(CBS News) There's a new way of labeling the foods you buy to show you which ones are healthier. It's supposed to make things easier, but some find the rating system hard to swallow.
Bill DeFelice spends a lot of time in the grocery aisle studying nutrition labels. He also reads a number stamped above a blue and white hexagon, known as a value factor, a NuVal score.
The NuVal score is part of a labeling system, which aims to simplify nutritional information on a scale from one to 100 -- the higher the number, the healthier the food.
The system is the brainchild of Dr. David Katz, director of the Yale University Prevention Research Center. He explained, "What it tells you is a summative, overall assessment of nutritional quality, which is what matters."
Katz said, "The average supermarket in the United States sells 50,000 foods. And the overwhelming majority of them come in bags, boxes, bottles, jars, and cans. And all of that packaging has marketing messages about, 'Choose me. I'm good for you in some way,' and a lot of that is deception, if not a lie."
The system follows a formula when calculating a score. Simply put, NuVal takes the good stuff like iron, fiber and vitamins and divides it by the bad stuff -- like fat, sodium and sugar.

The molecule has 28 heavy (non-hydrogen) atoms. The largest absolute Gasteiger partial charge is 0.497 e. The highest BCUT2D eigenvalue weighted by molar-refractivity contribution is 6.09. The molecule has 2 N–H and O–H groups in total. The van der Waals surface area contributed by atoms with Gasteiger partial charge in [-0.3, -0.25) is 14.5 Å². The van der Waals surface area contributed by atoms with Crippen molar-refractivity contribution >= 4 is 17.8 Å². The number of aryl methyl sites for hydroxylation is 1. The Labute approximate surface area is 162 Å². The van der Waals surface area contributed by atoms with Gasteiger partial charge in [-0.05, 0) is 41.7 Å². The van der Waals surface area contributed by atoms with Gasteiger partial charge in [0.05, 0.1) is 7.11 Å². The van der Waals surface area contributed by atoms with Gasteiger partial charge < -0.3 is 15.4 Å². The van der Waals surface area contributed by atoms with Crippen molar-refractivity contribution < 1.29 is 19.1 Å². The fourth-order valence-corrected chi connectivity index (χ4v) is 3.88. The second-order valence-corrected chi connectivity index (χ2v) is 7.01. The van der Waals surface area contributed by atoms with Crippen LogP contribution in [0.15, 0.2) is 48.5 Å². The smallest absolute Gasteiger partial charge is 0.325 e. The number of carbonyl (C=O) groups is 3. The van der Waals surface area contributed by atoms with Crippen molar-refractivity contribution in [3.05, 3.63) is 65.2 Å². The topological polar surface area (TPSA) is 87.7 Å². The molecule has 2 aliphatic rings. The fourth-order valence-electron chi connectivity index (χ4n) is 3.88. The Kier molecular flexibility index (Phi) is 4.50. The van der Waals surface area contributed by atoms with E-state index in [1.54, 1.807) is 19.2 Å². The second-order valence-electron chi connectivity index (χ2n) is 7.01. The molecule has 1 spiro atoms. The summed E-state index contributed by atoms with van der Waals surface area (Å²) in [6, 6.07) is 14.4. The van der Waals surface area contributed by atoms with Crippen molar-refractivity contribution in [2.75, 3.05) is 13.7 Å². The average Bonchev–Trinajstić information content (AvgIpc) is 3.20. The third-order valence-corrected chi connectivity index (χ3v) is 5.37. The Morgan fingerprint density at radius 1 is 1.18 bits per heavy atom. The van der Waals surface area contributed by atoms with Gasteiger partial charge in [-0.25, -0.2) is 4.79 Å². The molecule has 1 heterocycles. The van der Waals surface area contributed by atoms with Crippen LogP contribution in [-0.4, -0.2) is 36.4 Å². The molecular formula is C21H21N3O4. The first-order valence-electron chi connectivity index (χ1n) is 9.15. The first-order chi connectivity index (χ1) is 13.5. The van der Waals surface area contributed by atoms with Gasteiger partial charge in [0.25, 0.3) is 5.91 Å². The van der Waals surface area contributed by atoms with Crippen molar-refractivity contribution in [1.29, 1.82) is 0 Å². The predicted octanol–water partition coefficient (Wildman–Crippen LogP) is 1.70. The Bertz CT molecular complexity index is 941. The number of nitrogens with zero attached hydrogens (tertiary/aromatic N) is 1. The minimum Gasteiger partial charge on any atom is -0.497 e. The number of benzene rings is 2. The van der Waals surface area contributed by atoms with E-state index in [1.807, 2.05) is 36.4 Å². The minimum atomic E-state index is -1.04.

CBS News correspondent Michelle Miller said to Katz, "Some people out there do need the specifics."
Katz said, "We didn't take away the nutrition facts panel. We didn't take away the ingredient list, so there's a summative score for overall nutritional quality. Every bit of information you ever had before is still there."
NuVal is posted in 1,600 grocery stores nationwide. But not everyone is sold. You won't find the system in major chains, like Stop 'n Shop and Whole Foods.
Nutritionist Keri Glassman said of NuVal, "The algorithm is not perfect, and we actually don't know the whole algorithm. It's not completely transparent."
But Glassman is not NuVal's only critic. Manufacturers like General Mills have said, "...the marketers of NuVal do not make the NuVal criteria and formula criteria publicly available, which makes accurate comparisons and analysis difficult, if not impossible."
Katz said, "We've shared the algorithm with agencies around the world, governments. And we've published pretty detailed descriptions of it. So, to be honest, I think the reality is that some big companies that make a certain amount of junk just don't like the truth on display. And of course they are going to be critical. ... I think of NuVal like GPS. GPS is most useful when you don't know where to go."
And why isn't the product in all stores? To get NuVal, you have to pay for it, which some chains aren't willing to do.
For Michelle Miller's full "CBS This Morning" report, watch the video in the player above.